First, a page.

• Rediscovering the prophetic minority stance and a tone of voice that befits marginal communities.
  • Offering a perspective that transcends ‘right wing’ and ‘left wing’.
  • Choosing to believe God’s mission can be effective from the bottom up rather than the top down.

Thus mission—now, what about the shape of the church itself? Stuart acknowledges the yawning gap between church and contemporary culture. He investigates two forms of church – the ‘emerging’ church and the ‘inherited’ church (a term he prefers to ‘traditional’ or ‘mainstream’.

The ‘emerging church’ is hard to track, classify, or evaluate.

  • Some emerging churches are refocusing their mission – concentrating their energies.
  • Some emerging churches are reconfiguring community and focusing on relationships and groups.
  • Some emerging churches are refreshing worship, exploring treasures old and new.

The most hopeful emerging stories involve the integration of all three of these elements.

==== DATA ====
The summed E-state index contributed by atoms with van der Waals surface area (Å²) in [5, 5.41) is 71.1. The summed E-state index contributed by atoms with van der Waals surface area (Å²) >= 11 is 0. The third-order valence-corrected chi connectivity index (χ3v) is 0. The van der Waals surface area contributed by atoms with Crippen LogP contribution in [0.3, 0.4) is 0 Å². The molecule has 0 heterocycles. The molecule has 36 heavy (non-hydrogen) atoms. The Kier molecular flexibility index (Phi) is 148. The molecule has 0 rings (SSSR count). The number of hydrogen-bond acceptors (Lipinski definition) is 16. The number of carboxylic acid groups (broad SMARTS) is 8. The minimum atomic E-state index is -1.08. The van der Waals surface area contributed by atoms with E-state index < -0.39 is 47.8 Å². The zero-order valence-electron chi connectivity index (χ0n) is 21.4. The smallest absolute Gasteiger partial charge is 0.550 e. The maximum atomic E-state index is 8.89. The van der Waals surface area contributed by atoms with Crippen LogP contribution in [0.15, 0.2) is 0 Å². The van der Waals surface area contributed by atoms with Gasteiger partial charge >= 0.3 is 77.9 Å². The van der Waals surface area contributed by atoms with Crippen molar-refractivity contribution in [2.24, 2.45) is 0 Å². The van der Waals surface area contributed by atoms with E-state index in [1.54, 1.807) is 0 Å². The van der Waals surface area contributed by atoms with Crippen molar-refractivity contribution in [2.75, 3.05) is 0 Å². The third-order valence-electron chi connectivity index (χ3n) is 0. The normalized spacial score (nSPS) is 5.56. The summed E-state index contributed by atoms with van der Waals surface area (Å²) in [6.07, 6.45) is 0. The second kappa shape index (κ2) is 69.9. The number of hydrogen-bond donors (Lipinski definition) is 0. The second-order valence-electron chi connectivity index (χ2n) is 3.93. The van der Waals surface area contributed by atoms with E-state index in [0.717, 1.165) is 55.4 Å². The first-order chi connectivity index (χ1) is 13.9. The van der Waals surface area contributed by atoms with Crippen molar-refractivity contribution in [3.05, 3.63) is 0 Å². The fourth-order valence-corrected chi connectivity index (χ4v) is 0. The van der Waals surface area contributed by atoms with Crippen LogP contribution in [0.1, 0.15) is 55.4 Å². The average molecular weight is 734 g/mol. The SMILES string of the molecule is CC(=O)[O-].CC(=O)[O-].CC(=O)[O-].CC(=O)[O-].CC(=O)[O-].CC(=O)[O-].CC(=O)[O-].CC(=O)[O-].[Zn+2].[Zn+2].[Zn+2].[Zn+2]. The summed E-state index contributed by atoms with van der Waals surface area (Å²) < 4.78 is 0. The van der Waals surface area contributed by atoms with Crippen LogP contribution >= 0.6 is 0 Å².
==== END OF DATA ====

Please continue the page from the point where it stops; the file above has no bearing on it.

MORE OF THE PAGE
How do they look through the lens of post-Christendom?

  • Christendom meant enforced uniformity and contextual insensitivity. Emerging churches are avoiding this; may are configuring mission, community and worship specific to particular contexts.
  • Many are small, because they value human-scale community; they may be better placed to flourish in post-Christendom and nurture disciples.
  • Many share features with the dissident tradition: replacing hierarchy with egalitarian structures, exploring multi-voiced worship, using accessible venues rather than church buildings.
  • It might help them to know more history so they can learn from earlier movements; they especially need to take the demise of Christendom seriously.
  • They need to develop inter-generational strategies for passing on the faith (many are single-generation communities).
  • Are some of them more concerned with style than core values?
  • Some of them are parasitic on inherited churches, primarily recruiting dissatisfied Christians.

What about ‘inherited churches’? They need to eschew nostalgia and welcome the challenges and opportunities of post-Christendom. Some inherited practices that need to be reconsidered include: